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Economic growth is an increase in the level of production in a country or region. This also refer to the output of a country, and is measured by the gross national product (GDP).


Economic development is formally defined as the process of moving from a situation of poverty and deprivation to a situation of increased production and plenty, through investments and changes in the organization of work.. Less developed (developing) countries tend to produce primary goods (commodities, such as agriculture), whereas more economically-developed countries tend to produce secondary goods (manufactured/ processed goods) and tertiary goods (services).


Economic development refers, generally, to social progress. It implies an improvement in, for example, the standard of living--the human condition, in a short cliche. For development to occur, there must be a change in the way that goods and services are produced, not only in which goods and services. This is in contrast to economic growth, which generally applies only to quantitative growth and is often measured in the change in GDP over time.


Economic development typically involves improvements in a variety of indicators such as literacy rates, life expectancy, and poverty rates. GDP does not take into account other aspects such as leisure time, environmental quality, freedom, or social justice; alternative measures of economic wellbeing have been proposed.


A country's economic development is related to its human development (also known as human capital), which encompasses, among other things, health and education. Therefore a person will have a lot of human capital if they have a high level of education and are still young and healthy. But if the person is old, they can have a high level of education and still have a low human capital because they are old and their health is not very well. Also a newborn will not have a very high human capital because even though they are young and quite healthy, they have little or no level of education, therefore their human capital is also very low.



Gross Domestic Product (GDP) versus Gross National Product (GNP) as measures of growth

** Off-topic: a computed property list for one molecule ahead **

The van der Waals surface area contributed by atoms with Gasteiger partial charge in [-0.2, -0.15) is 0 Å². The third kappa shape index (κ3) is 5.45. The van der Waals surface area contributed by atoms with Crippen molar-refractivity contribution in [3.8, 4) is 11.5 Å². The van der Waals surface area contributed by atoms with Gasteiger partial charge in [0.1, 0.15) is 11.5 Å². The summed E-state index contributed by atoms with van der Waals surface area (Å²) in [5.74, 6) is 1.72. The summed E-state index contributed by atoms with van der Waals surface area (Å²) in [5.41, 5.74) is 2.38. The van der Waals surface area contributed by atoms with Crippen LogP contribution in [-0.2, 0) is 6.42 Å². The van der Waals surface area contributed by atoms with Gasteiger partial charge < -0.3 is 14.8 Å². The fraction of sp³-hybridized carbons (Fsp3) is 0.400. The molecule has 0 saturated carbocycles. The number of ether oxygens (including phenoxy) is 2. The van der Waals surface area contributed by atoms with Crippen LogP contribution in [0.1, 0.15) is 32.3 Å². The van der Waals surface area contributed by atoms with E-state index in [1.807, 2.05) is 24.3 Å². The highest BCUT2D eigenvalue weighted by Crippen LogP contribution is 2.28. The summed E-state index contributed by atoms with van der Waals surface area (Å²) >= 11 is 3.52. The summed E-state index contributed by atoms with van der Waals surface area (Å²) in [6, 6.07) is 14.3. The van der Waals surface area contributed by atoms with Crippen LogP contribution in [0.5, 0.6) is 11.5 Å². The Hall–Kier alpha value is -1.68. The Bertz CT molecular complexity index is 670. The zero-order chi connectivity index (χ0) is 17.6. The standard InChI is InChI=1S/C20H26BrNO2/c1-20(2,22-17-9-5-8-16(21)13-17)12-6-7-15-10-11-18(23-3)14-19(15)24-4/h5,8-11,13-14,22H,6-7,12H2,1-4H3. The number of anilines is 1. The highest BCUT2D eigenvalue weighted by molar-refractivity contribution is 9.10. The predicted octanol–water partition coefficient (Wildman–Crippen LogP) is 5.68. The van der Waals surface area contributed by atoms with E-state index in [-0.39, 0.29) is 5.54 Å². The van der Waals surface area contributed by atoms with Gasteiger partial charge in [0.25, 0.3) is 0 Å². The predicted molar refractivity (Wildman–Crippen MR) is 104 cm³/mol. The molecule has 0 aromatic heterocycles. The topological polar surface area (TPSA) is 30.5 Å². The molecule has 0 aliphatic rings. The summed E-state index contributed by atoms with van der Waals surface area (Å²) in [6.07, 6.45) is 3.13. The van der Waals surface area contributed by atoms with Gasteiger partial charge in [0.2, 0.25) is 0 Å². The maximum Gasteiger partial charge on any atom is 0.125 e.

Gross Domestic Product (GDP) is the total market value of all final goods and services produced within a country's borders in a given year. Gross National Product (GNP) is the total market value of all final goods and services produced by a country's citizens in a given year. GDP is calculated using the formula GDP = Consumption + Investment + Government Spending + (Exports − Imports). [simplfy: GDP= C+ I+ G+ (X-M)] GNP is found using the formula GNP = GDP + NR (Net income from assets abroad; Net Income Receipts) or GNP = GDP + Foreign Investment Gains - Domestic Income Lost to Abroad.


GNP and GDP can be compared to see how a country's exports compare to it's local economy. GDP is sometimes used to estimate a country's local business while GNP is usually used to analyze a country's economic strength.



WORKS CITED: http://www.diffen.com/difference/GDP_vs_GNP


Limitations of using GDP as a measure to compare welfare between countries


GDP per capita (per person) is often used as a measure of a person's welfare. Countries with higher GDP are more likely to score highly with other measures of welfare such as life expectancy. However, there are limitations to the usefulness of GDP as a measure of welfare. Comparison of GDP from one country to another may be distorted by movements in exchange rates. GDP can not measure a person's happiness, since money does not buy happiness. Some goods that money can buy bring happiness, however even though one is financially well off does not mean that a country can be easily compared to another country in terms of happiness. You must consider purchasing power.